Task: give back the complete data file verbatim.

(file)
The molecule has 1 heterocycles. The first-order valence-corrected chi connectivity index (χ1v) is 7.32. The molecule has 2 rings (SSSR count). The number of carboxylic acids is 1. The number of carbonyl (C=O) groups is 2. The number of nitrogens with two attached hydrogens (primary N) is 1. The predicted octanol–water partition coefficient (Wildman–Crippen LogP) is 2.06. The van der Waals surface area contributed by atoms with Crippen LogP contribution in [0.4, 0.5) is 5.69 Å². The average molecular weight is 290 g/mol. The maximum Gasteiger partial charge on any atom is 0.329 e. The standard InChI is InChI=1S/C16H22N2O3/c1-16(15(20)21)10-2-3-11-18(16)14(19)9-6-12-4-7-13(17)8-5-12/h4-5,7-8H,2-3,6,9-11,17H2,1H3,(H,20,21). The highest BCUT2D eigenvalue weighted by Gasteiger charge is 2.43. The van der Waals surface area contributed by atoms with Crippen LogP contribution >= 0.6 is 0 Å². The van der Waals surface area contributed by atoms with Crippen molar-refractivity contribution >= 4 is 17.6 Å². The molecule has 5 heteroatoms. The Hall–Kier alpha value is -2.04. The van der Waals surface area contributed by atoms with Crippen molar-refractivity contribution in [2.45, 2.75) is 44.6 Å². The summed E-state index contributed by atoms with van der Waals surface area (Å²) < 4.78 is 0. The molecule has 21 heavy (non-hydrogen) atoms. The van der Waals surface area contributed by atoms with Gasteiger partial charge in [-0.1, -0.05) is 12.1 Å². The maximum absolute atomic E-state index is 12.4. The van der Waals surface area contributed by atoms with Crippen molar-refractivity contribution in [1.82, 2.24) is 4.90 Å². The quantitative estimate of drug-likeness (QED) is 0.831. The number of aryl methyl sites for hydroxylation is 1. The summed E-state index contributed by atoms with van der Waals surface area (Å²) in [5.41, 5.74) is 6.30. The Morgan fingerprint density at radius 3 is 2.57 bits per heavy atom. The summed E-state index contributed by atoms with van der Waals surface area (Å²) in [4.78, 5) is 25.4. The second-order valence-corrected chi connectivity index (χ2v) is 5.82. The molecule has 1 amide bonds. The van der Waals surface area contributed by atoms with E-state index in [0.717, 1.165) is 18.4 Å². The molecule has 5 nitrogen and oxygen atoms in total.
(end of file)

The molecule has 1 heterocycles. The first-order valence-corrected chi connectivity index (χ1v) is 7.32. The molecule has 2 rings (SSSR count). The number of carboxylic acids is 1. The number of carbonyl (C=O) groups is 2. The number of nitrogens with two attached hydrogens (primary N) is 1. The predicted octanol–water partition coefficient (Wildman–Crippen LogP) is 2.06. The van der Waals surface area contributed by atoms with Crippen LogP contribution in [0.4, 0.5) is 5.69 Å². The average molecular weight is 290 g/mol. The maximum Gasteiger partial charge on any atom is 0.329 e. The standard InChI is InChI=1S/C16H22N2O3/c1-16(15(20)21)10-2-3-11-18(16)14(19)9-6-12-4-7-13(17)8-5-12/h4-5,7-8H,2-3,6,9-11,17H2,1H3,(H,20,21). The highest BCUT2D eigenvalue weighted by Gasteiger charge is 2.43. The van der Waals surface area contributed by atoms with Crippen LogP contribution >= 0.6 is 0 Å². The van der Waals surface area contributed by atoms with Crippen molar-refractivity contribution >= 4 is 17.6 Å². The molecule has 5 heteroatoms. The Hall–Kier alpha value is -2.04. The van der Waals surface area contributed by atoms with Crippen molar-refractivity contribution in [2.45, 2.75) is 44.6 Å². The summed E-state index contributed by atoms with van der Waals surface area (Å²) < 4.78 is 0. The molecule has 21 heavy (non-hydrogen) atoms. The van der Waals surface area contributed by atoms with Gasteiger partial charge in [-0.1, -0.05) is 12.1 Å². The maximum absolute atomic E-state index is 12.4. The van der Waals surface area contributed by atoms with Crippen molar-refractivity contribution in [1.82, 2.24) is 4.90 Å². The quantitative estimate of drug-likeness (QED) is 0.831. The number of aryl methyl sites for hydroxylation is 1. The summed E-state index contributed by atoms with van der Waals surface area (Å²) in [5.41, 5.74) is 6.30. The Morgan fingerprint density at radius 3 is 2.57 bits per heavy atom. The summed E-state index contributed by atoms with van der Waals surface area (Å²) in [4.78, 5) is 25.4. The second-order valence-corrected chi connectivity index (χ2v) is 5.82. The molecule has 1 amide bonds. The van der Waals surface area contributed by atoms with E-state index in [0.717, 1.165) is 18.4 Å². The molecule has 5 nitrogen and oxygen atoms in total.